Are School Governance Councils Fake News?


The Hartford Board of Education Parent and Community Engagement Committee Tuesday dove into the issue of School Governance Council (SGC) functionality and came up with good guidance on this crucial topic.


Committee Chair Julio Flores, who has served as a parent on SGCs at two schools, did not mince words: “We need to start scheduling the schools to come into our meetings in September.”  In his SGC experience, he said, the only time he experienced a superintendent coming to meet with the group was back when Dr. Christina Kishimoto was at the helm.  Administrators need to be held accountable for their SGC responsibilities, he also emphasized.


As outlined in State law, SGCs are advisory bodies at each school, representing parents, teachers, and community members.  When active, they participate in helping guide budget deliberations, selecting a new principal, refining parent involvement approaches, articulating a school compact regarding school goals, and even assisting in school surveys regarding educator evaluation.


When the SGCs are only marginally functioning, however, it’s a different kettle of fish.  “We haven’t been able to get parents to be trained,” Chief Operating Officer José Colón-Rivas told the committee, as it reviewed the log of Hartford Parent University (HPU) PTO and SGC trainings since November.  Only the Mary Hooker and Rawson Schools completed the training; 10 other schools have not.


“The reason only two schools got SGC training is that so few are fully functioning,” HPU Executive Director Milly Arciniegas told the committee Tuesday.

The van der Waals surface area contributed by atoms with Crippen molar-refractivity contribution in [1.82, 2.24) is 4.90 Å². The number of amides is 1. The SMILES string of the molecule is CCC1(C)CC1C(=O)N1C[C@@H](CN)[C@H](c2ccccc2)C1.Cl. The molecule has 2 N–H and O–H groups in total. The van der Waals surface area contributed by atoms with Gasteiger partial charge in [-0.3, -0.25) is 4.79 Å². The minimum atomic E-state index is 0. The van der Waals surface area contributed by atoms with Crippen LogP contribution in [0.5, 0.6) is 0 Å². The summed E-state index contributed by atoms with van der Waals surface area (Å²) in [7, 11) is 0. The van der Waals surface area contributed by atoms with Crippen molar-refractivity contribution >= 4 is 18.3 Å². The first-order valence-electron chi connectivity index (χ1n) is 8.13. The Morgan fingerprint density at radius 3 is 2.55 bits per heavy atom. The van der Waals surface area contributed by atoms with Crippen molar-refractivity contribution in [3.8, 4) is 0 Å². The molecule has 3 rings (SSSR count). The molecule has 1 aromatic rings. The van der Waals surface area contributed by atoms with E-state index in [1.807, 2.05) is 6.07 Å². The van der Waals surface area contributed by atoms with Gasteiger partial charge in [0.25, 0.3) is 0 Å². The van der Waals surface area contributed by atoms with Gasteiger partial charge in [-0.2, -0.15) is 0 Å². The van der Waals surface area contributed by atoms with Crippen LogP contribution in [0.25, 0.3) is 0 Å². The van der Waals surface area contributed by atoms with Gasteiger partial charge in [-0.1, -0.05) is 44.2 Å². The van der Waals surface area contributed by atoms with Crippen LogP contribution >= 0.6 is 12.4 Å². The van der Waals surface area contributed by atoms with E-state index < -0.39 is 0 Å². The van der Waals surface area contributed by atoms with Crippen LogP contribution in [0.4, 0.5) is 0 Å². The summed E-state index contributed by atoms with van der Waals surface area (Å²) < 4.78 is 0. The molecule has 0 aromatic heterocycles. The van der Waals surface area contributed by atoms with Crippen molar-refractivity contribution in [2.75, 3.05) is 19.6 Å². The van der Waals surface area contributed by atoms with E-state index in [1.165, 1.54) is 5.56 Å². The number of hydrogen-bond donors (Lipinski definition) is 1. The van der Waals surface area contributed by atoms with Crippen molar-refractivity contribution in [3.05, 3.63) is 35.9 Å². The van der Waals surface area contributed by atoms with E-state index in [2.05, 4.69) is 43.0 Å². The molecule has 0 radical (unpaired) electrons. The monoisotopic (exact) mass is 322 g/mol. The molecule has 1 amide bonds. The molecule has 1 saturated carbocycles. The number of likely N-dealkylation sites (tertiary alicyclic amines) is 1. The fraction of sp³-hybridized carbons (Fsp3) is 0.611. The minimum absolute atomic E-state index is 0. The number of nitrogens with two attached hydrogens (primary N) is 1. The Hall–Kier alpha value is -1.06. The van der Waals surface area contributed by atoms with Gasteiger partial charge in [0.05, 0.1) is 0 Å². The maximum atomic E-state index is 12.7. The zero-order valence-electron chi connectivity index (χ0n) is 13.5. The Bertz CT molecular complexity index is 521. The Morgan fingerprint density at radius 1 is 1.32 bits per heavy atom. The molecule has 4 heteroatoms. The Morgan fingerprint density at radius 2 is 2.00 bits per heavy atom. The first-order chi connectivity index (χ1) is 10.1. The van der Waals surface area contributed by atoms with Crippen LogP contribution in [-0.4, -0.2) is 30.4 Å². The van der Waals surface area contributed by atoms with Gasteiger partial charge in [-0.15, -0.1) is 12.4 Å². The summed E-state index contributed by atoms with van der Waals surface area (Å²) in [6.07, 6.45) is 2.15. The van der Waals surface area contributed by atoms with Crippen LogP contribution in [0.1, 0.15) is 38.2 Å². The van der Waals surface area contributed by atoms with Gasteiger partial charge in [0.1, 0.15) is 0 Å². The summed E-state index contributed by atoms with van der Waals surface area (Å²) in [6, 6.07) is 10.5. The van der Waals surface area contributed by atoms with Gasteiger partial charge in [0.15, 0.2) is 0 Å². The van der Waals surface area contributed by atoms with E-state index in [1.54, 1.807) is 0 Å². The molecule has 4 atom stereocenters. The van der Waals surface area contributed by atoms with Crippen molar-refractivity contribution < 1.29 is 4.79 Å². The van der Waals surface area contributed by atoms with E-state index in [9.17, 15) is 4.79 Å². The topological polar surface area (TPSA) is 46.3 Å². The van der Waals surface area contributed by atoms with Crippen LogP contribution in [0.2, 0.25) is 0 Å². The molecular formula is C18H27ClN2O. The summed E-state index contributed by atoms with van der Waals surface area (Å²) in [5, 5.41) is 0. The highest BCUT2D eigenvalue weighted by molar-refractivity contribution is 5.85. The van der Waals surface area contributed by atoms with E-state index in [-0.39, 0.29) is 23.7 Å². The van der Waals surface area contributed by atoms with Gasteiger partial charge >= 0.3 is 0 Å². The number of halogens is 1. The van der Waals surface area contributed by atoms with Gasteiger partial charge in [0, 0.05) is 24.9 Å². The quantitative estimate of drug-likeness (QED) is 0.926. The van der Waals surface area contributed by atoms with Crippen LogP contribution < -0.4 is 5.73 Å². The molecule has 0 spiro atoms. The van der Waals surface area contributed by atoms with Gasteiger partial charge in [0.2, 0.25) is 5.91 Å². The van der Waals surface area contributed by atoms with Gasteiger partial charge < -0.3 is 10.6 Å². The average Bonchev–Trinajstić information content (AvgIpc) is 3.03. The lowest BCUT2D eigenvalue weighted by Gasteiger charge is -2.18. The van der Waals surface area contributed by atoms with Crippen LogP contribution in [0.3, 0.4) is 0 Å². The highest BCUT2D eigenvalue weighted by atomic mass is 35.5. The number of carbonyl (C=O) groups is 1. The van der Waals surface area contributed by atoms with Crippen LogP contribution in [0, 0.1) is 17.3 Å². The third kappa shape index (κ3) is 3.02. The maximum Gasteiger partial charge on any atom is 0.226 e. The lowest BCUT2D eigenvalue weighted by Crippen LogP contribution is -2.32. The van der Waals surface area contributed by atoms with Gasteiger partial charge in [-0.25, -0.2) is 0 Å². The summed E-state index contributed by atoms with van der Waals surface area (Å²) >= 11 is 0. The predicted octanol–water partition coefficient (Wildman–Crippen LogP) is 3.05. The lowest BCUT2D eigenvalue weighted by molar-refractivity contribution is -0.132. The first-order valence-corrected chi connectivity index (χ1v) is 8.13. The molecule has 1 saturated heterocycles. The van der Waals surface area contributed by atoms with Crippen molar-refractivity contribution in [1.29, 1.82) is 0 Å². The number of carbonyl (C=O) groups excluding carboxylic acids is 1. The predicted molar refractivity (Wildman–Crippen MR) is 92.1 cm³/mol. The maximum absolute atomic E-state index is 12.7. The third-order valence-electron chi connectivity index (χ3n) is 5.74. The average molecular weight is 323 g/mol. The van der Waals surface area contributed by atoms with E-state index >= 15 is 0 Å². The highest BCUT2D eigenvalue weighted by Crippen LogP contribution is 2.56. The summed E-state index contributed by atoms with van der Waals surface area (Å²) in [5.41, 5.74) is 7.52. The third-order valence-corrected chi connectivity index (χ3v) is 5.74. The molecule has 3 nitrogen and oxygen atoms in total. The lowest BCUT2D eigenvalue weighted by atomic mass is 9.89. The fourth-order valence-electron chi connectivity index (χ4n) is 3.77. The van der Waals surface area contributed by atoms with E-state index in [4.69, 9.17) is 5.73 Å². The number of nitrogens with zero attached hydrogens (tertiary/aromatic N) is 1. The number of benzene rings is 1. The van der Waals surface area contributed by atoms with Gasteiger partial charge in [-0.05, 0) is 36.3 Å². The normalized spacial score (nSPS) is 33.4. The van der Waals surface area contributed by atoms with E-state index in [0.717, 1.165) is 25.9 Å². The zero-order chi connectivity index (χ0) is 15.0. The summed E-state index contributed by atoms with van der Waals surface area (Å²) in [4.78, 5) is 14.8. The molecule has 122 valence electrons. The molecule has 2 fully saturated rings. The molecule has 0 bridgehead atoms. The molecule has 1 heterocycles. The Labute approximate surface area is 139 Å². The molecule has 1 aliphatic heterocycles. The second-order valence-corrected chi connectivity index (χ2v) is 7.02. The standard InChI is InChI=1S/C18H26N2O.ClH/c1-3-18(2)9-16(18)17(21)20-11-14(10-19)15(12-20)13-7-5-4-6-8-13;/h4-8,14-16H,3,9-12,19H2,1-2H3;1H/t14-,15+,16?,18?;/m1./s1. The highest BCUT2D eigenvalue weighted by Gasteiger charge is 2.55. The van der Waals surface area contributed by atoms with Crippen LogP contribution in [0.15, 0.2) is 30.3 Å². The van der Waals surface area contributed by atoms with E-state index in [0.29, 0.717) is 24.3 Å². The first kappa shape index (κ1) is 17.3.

The Bottom Line


Of course, it is near-impossible for an SGC to advise on a belated, unformed budget, one still percolating but not yet brewed by the higher ups in the General Assembly and City Hall.


Notwithstanding the unusual Fiscal 2018 uncertainties, however, the infusion of parent and community views at the school level is as important a parent engagement activity as there is.  High-functioning SGCs can be the right arm of activist principals.  Weak SGCs simply fail the responsibility laid out in the law and miss the opportunities both to inform parents – and to be informed by them.  A faux SGC can indicate that a principal is weak.


But it’s more complicated than the blame game.  SGCs are where the rubber hits the road between school improvement and stakeholder engagement.  The fact is, if every school had a high functioning SGC, the District would not have to exert so much effort to generate family engagement; high-level SGCs can handle that.


To understand how to improve SGCs, all we have to do is look in the rear-view mirror.  Past Superintendent Steven Adamowski made these councils a priority; the District hired a full time coordinator to take calls on Sunday nights.  Achieve Hartford evaluated the SGC implementation.  From the vantage point of the rear-view mirror, Hartford was on its way to changing the city culture – all pushed by parents, most notably Hartford Parent University Executive Director Milly Arciniegas (at the time serving as head of the council of school-based parent organizations).


We all know what happened to the collective momentum when SGCs were de-prioritized and their evaluations became less than rigorous.


It is a good thing at this time that Executive Director Arciniegas has been able to take her advocacy work up a notch to train SGCs and PTOs throughout the District.


If the District is looking for a cost-effective solution to the problem of lackluster parent engagement, high-functioning SGCs are a good bet.  No number of Powerpoint presentations in empty rooms can ever match the power of empowered parents working hard to spread the word that they can have a voice through School Governance Councils.